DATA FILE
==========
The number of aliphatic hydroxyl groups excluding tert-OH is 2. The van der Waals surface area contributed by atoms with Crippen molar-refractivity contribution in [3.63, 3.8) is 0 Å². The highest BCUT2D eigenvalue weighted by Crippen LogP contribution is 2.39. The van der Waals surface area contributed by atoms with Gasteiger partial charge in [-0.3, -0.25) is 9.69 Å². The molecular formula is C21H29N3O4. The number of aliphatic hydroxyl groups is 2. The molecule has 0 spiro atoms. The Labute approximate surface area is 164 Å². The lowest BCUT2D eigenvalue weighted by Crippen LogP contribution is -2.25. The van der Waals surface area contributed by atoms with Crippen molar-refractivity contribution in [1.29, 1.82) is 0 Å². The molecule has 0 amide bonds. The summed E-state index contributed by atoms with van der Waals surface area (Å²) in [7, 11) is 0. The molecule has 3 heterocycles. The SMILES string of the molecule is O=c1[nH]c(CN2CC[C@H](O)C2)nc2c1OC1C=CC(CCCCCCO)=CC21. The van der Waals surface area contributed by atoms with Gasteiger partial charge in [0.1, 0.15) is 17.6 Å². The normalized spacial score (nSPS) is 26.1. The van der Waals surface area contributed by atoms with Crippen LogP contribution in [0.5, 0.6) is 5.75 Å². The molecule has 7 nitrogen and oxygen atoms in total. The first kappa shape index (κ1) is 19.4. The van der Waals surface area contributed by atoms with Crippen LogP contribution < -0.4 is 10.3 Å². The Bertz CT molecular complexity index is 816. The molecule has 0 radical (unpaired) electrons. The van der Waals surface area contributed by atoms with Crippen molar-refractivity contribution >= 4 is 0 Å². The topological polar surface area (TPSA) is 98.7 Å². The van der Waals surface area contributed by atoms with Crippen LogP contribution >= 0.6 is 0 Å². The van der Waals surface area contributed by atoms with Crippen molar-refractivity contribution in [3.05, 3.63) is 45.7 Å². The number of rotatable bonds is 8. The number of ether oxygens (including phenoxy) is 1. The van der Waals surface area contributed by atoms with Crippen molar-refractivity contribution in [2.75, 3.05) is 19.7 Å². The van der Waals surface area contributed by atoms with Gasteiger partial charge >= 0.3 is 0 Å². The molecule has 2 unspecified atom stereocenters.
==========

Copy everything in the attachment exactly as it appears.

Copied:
The number of aliphatic hydroxyl groups excluding tert-OH is 2. The van der Waals surface area contributed by atoms with Crippen molar-refractivity contribution in [3.63, 3.8) is 0 Å². The highest BCUT2D eigenvalue weighted by Crippen LogP contribution is 2.39. The van der Waals surface area contributed by atoms with Gasteiger partial charge in [-0.3, -0.25) is 9.69 Å². The molecular formula is C21H29N3O4. The number of aliphatic hydroxyl groups is 2. The molecule has 0 spiro atoms. The Labute approximate surface area is 164 Å². The lowest BCUT2D eigenvalue weighted by Crippen LogP contribution is -2.25. The van der Waals surface area contributed by atoms with Crippen molar-refractivity contribution in [1.29, 1.82) is 0 Å². The molecule has 0 amide bonds. The summed E-state index contributed by atoms with van der Waals surface area (Å²) in [7, 11) is 0. The molecule has 3 heterocycles. The SMILES string of the molecule is O=c1[nH]c(CN2CC[C@H](O)C2)nc2c1OC1C=CC(CCCCCCO)=CC21. The van der Waals surface area contributed by atoms with Gasteiger partial charge in [0.1, 0.15) is 17.6 Å². The normalized spacial score (nSPS) is 26.1. The van der Waals surface area contributed by atoms with Crippen LogP contribution in [0.5, 0.6) is 5.75 Å². The molecule has 7 nitrogen and oxygen atoms in total. The first kappa shape index (κ1) is 19.4. The van der Waals surface area contributed by atoms with Crippen LogP contribution < -0.4 is 10.3 Å². The Bertz CT molecular complexity index is 816. The molecule has 0 radical (unpaired) electrons. The van der Waals surface area contributed by atoms with Crippen molar-refractivity contribution >= 4 is 0 Å². The topological polar surface area (TPSA) is 98.7 Å². The van der Waals surface area contributed by atoms with Crippen LogP contribution >= 0.6 is 0 Å². The van der Waals surface area contributed by atoms with Crippen molar-refractivity contribution in [3.05, 3.63) is 45.7 Å². The number of rotatable bonds is 8. The number of ether oxygens (including phenoxy) is 1. The van der Waals surface area contributed by atoms with Crippen molar-refractivity contribution in [2.75, 3.05) is 19.7 Å². The van der Waals surface area contributed by atoms with Gasteiger partial charge >= 0.3 is 0 Å². The molecule has 2 unspecified atom stereocenters.